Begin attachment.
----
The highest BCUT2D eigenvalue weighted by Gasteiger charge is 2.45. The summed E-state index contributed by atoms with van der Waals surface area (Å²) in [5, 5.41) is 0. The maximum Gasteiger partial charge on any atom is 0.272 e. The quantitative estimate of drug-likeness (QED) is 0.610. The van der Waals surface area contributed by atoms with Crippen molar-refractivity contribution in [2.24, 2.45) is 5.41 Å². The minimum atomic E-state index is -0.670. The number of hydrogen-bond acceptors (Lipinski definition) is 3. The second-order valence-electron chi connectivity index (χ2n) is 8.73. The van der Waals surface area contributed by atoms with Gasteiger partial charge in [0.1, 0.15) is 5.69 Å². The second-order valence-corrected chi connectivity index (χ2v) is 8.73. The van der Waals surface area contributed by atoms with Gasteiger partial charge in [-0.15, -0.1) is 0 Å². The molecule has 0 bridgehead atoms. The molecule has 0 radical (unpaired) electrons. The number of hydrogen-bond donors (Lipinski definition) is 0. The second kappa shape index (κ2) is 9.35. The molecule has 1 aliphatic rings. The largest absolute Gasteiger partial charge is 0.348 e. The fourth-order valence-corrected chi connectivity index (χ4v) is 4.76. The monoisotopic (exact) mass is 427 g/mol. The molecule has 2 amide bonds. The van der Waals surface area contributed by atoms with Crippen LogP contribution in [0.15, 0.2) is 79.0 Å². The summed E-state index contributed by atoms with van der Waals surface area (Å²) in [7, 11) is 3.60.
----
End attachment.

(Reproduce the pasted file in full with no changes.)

The highest BCUT2D eigenvalue weighted by Gasteiger charge is 2.45. The summed E-state index contributed by atoms with van der Waals surface area (Å²) in [5, 5.41) is 0. The maximum Gasteiger partial charge on any atom is 0.272 e. The quantitative estimate of drug-likeness (QED) is 0.610. The van der Waals surface area contributed by atoms with Crippen molar-refractivity contribution in [2.24, 2.45) is 5.41 Å². The minimum atomic E-state index is -0.670. The number of hydrogen-bond acceptors (Lipinski definition) is 3. The second-order valence-electron chi connectivity index (χ2n) is 8.73. The van der Waals surface area contributed by atoms with Gasteiger partial charge in [0.1, 0.15) is 5.69 Å². The second-order valence-corrected chi connectivity index (χ2v) is 8.73. The van der Waals surface area contributed by atoms with Gasteiger partial charge in [-0.15, -0.1) is 0 Å². The molecule has 0 bridgehead atoms. The molecule has 0 radical (unpaired) electrons. The number of hydrogen-bond donors (Lipinski definition) is 0. The second kappa shape index (κ2) is 9.35. The molecule has 1 aliphatic rings. The largest absolute Gasteiger partial charge is 0.348 e. The fourth-order valence-corrected chi connectivity index (χ4v) is 4.76. The monoisotopic (exact) mass is 427 g/mol. The molecule has 2 amide bonds. The van der Waals surface area contributed by atoms with Crippen LogP contribution in [0.15, 0.2) is 79.0 Å². The summed E-state index contributed by atoms with van der Waals surface area (Å²) in [7, 11) is 3.60.